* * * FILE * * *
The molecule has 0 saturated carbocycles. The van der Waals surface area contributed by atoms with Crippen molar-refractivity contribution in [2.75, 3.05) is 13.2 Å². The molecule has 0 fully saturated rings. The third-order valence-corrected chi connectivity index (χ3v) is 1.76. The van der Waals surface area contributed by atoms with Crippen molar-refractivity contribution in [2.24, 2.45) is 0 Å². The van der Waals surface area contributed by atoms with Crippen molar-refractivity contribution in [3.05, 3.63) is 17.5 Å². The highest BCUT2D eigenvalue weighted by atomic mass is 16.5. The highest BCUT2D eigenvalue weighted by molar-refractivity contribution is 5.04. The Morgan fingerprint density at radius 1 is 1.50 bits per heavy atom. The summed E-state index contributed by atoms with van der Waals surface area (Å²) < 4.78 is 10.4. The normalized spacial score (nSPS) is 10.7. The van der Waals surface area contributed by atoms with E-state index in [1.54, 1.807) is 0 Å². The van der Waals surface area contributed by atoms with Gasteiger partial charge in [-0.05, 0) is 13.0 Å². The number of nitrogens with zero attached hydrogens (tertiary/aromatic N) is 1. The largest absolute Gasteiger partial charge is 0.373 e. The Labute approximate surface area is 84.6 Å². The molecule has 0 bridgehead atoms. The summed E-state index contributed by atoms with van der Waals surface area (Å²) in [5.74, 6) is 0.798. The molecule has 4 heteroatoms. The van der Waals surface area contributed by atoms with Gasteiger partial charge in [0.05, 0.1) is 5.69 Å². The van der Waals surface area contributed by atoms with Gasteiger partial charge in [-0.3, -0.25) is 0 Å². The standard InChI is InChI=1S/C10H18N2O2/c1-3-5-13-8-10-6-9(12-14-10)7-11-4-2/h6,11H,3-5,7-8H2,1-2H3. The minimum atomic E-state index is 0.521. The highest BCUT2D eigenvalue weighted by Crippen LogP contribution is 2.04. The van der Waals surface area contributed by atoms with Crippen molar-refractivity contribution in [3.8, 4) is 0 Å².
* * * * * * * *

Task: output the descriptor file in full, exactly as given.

The molecule has 0 saturated carbocycles. The van der Waals surface area contributed by atoms with Crippen molar-refractivity contribution in [2.75, 3.05) is 13.2 Å². The molecule has 0 fully saturated rings. The third-order valence-corrected chi connectivity index (χ3v) is 1.76. The van der Waals surface area contributed by atoms with Crippen molar-refractivity contribution in [2.24, 2.45) is 0 Å². The van der Waals surface area contributed by atoms with Crippen molar-refractivity contribution in [3.05, 3.63) is 17.5 Å². The highest BCUT2D eigenvalue weighted by atomic mass is 16.5. The highest BCUT2D eigenvalue weighted by molar-refractivity contribution is 5.04. The Morgan fingerprint density at radius 1 is 1.50 bits per heavy atom. The summed E-state index contributed by atoms with van der Waals surface area (Å²) < 4.78 is 10.4. The normalized spacial score (nSPS) is 10.7. The van der Waals surface area contributed by atoms with E-state index in [1.54, 1.807) is 0 Å². The van der Waals surface area contributed by atoms with Gasteiger partial charge in [-0.05, 0) is 13.0 Å². The number of nitrogens with zero attached hydrogens (tertiary/aromatic N) is 1. The largest absolute Gasteiger partial charge is 0.373 e. The Labute approximate surface area is 84.6 Å². The molecule has 0 bridgehead atoms. The summed E-state index contributed by atoms with van der Waals surface area (Å²) in [5.74, 6) is 0.798. The molecule has 4 heteroatoms. The van der Waals surface area contributed by atoms with Gasteiger partial charge in [0.05, 0.1) is 5.69 Å². The van der Waals surface area contributed by atoms with Gasteiger partial charge in [-0.3, -0.25) is 0 Å². The standard InChI is InChI=1S/C10H18N2O2/c1-3-5-13-8-10-6-9(12-14-10)7-11-4-2/h6,11H,3-5,7-8H2,1-2H3. The minimum atomic E-state index is 0.521. The highest BCUT2D eigenvalue weighted by Crippen LogP contribution is 2.04. The van der Waals surface area contributed by atoms with Crippen molar-refractivity contribution in [3.8, 4) is 0 Å².